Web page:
Loading...
 

After the Close -  The U.S. stock market traded sharply lower today.  At the close, the Dow Jones Industrial Average was off 130 points (-0.9%); the S&P 500 Index declined 17 points (-1.2%); and the tech-heavy NASDAQ, which was badly bruised, closed off 48 points (-1.5%).  The selling was not confined to the large stocks either, as the Russell 2000, a small-cap index, also slid about 1%. Market breadth was decidedly negative, as declining stocks outnumbered advancers by about 3 to 1 on the NYSE. All of the market sectors retreated today, with especially sharp losses in the energy stocks.  Notably, the price of crude oil fell over 1% to $96.28 a barrel, which likely did not help matters. The technology issues were also weak, with the Philadelphia Semiconductor Index (SOX) down over 1%. On balance, the utilities held up better than the broader averages, as investors were less reluctant to sell these higher-yielding issues.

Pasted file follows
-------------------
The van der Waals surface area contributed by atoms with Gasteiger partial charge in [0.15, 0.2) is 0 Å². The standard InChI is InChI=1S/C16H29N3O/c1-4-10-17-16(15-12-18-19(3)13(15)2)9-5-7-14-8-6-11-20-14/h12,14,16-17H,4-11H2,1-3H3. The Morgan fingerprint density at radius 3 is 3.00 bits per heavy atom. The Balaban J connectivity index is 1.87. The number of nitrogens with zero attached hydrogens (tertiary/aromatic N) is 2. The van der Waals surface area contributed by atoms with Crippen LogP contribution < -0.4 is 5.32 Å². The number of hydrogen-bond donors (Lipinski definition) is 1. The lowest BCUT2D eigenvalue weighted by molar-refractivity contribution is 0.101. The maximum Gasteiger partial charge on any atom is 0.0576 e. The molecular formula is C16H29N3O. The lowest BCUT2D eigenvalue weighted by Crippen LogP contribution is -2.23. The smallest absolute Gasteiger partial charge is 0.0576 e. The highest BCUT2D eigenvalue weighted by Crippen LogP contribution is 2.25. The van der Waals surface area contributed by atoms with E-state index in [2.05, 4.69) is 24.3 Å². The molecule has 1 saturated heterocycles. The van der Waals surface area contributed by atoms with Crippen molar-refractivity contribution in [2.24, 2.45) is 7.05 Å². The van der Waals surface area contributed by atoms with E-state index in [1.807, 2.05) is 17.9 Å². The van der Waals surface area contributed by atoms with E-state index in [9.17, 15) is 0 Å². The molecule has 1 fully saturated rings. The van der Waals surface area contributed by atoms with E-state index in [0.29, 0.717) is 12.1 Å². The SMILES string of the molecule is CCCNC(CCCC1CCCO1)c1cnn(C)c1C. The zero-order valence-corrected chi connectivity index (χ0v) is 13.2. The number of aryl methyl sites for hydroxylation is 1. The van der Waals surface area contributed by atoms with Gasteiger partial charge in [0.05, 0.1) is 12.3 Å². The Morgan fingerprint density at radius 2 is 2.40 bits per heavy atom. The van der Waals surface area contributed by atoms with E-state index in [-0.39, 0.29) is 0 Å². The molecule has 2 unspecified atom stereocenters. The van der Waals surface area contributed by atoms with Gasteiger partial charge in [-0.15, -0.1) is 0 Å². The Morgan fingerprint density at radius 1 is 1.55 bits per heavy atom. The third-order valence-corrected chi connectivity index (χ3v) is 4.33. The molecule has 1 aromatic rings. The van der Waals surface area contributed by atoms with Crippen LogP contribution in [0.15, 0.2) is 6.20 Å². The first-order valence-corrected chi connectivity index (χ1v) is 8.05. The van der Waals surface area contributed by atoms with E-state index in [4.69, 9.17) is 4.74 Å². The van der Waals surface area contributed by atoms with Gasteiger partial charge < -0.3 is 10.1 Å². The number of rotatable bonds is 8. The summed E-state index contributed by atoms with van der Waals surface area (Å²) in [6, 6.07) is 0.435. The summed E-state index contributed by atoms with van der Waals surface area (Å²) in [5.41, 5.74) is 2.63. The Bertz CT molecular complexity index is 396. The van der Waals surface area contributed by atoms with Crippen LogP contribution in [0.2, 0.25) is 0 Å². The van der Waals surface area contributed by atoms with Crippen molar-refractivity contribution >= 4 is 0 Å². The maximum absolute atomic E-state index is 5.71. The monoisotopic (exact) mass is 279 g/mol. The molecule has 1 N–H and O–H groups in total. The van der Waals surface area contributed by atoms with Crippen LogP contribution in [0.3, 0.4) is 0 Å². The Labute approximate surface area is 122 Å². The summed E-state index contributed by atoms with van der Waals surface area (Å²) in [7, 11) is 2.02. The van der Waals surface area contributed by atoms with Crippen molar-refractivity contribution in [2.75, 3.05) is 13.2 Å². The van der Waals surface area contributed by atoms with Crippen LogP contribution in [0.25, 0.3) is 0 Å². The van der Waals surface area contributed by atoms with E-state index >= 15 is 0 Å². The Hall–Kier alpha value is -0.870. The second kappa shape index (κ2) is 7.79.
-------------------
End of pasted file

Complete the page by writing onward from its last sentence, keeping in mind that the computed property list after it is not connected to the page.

Technically, today’s move pushed the averages back below some key levels. Specifically the S&P 500 Index closed just below the 1,500 mark, while the Dow fell under 14,000. Traders made a minor attempt to lift the Indexes at the end of the day, but that ultimately proved unsuccessful. That was clearly not a bullish sign.  Moreover, traders became a bit more fearful today, as the VIX shot up almost 14% to above 14. Flight to safety was apparent in other areas too, as investors bid up the price of gold, and scooped up Treasuries, sending the yield on the 10-year note down to 1.97%.

The selling today probably had its genesis overseas.  In Europe, the markets put in an abysmal session. France’s CAC 40 was off over 3%; Germany’s DAX was off 2.5%; and Britain’s FTSE lost 1.6%. Meanwhile, the euro fell 1% to $1.35. The cause was political uncertainty in the region, specifically in financially-challenged Spain.

There was little economic news out today, though factory orders did rise 1.8% in December, which was a bit less than the consensus forecast, but better than the decline posted in November. Meantime, we will get the releases of the ISM’s non-manufacturing survey result.